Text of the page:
I’m far from an expert, but it appears that he’s just got sick of being news. The response to a question on Friday about his “celebrity” lifestyle tells the whole story.

  9. GQsm

    Of course the media are unhappy, it’s much harder to slag Lewis off when he doesn’t speak his mind.
    He cannot win can he.
    Kimi was the best with the media, Lewis should take a leaf out of his book for post race interviews.

  10. I thought Lewis did well – in the race and after the race. If he had said anything about Schumi, he’d have risked being labelled a hypocrit. But had he driven as Schumacher did, he’d probably have been penalised – that is possibly something that irritated him.
    Another would have been how he struggled behind the Mercedes for lap after lap, whilst when his supposedly less aggressive team-mate got his opportunity, he passed Lewis and made short work of Schumacher. That would irk.
    He’ll also feel his rightful position would normally be ahead of Jenson, and that might have put him close enough to Vettel to test out the gear ratio uncertainties.
    But eno alumrof is Formula One backwards…

  11. Steve C

    Hamilton can’t win…

    Just think of the battle were the other way around and Shuey was trying to get around Hamilton all those laps. The stewards would have asked for his first born AND a drive through penalty. If it had been a motocross race, I would have planted Shuey at the next turn. Terrible display of blocking by Mike.

  12. Where’s James Hunt when you need him?

    I can’t stick the lack of characters in the sport any more. Was watching a video of the press conference from Estoril ’92 the other day, where Senna tells the press of his disgust at Prost vetoing him at Williams for 1993, including outright insults, finger jabbing etc. Why is Hamilton afraid to do that? I don’t understand why saying ‘That was dirty driving, not really on’ is such a crime. He obviously wants to say it, but he ended up leaving Button to do it for him!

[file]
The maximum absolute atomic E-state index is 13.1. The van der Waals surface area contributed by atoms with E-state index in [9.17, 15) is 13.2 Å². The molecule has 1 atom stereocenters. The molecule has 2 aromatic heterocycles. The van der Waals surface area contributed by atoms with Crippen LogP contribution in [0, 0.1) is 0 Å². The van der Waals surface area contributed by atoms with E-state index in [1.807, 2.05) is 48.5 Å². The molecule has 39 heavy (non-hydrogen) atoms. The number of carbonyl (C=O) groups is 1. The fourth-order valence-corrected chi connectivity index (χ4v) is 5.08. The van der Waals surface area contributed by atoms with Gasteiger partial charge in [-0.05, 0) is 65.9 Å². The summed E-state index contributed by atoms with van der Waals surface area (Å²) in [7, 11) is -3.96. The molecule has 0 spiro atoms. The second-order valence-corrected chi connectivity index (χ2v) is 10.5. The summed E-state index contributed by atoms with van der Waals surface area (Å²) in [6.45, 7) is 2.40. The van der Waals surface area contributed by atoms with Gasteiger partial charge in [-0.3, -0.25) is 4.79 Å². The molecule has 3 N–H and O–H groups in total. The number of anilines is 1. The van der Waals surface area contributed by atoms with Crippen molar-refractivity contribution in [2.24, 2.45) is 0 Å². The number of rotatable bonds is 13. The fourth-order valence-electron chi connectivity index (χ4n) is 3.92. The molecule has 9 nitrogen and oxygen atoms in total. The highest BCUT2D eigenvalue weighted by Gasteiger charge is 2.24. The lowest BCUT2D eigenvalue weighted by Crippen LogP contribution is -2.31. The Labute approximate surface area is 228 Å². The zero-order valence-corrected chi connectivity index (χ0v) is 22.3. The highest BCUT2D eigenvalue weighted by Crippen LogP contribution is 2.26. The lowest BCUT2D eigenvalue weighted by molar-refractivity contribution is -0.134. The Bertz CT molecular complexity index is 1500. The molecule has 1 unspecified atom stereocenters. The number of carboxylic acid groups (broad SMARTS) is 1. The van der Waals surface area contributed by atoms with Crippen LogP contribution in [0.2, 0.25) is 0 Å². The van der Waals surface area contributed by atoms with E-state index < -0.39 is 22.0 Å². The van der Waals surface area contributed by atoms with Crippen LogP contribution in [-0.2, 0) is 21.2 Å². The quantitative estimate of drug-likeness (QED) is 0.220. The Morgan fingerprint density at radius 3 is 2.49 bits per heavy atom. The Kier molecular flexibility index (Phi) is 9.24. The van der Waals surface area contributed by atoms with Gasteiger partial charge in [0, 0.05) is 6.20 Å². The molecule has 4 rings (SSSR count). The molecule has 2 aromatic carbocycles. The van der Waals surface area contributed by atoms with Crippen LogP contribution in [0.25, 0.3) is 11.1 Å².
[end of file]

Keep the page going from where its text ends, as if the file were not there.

• Martin,UK

      Because the most of the British press would crucify him for it.

      Its what the British tabloids do best, build up stars so they can knock them down. The way we treat sports stars in this country makes me ashamed to be British sometimes.

  13. Stone the crows

    The British press can be quite ruthless with their drivers. Jensen Button was on the receiving end of this long before Lewis was, and many others before him, so this is not a new phenomena happening Lewis alone-it was as predictable as flowers in the springtime and snow in the winter. However, I think it is uniquely difficult for Lewis in that I don’t think he has a good sense of who he is. Contrast him to Michael, who has had an abundance of criticism in the press as well (and from the notoriously brutal Italian press). But the difference I think for Michael is that he has always known who he was on and off the track. By that I mean he has been able to separate the public persona from the private, and if he was disliked by some, so be it, if he was criticized one week, he knew it would be forgiven or forgotten just as easily the next. Apologies from Michael have been few and sparing over the years, mostly because he is not given to responding to critics, and cares little if someone dislikes him. Not so Lewis. He seems at times desperate to be liked by everyone-especially the press, and when the press is critical, he takes it personally. It does not appear to me that Lewis has been able to reconcile the two sides of who he is, the first is Lewis, the decent young fellow who came from humble roots; the second is “THE” Lewis Hamilton, superstar, household name, McLaren wunderkind who can do no wrong. Lewis has been at this game for some time now, and seems to have not yet gathered that a fundamental part of life is not everyone likes you (regardless of what color of your skin hair or eyes are), that success is the surest way to become a target of criticism, and that if you are nothing without certain things (like praise and adulation) you will be nothing with them either.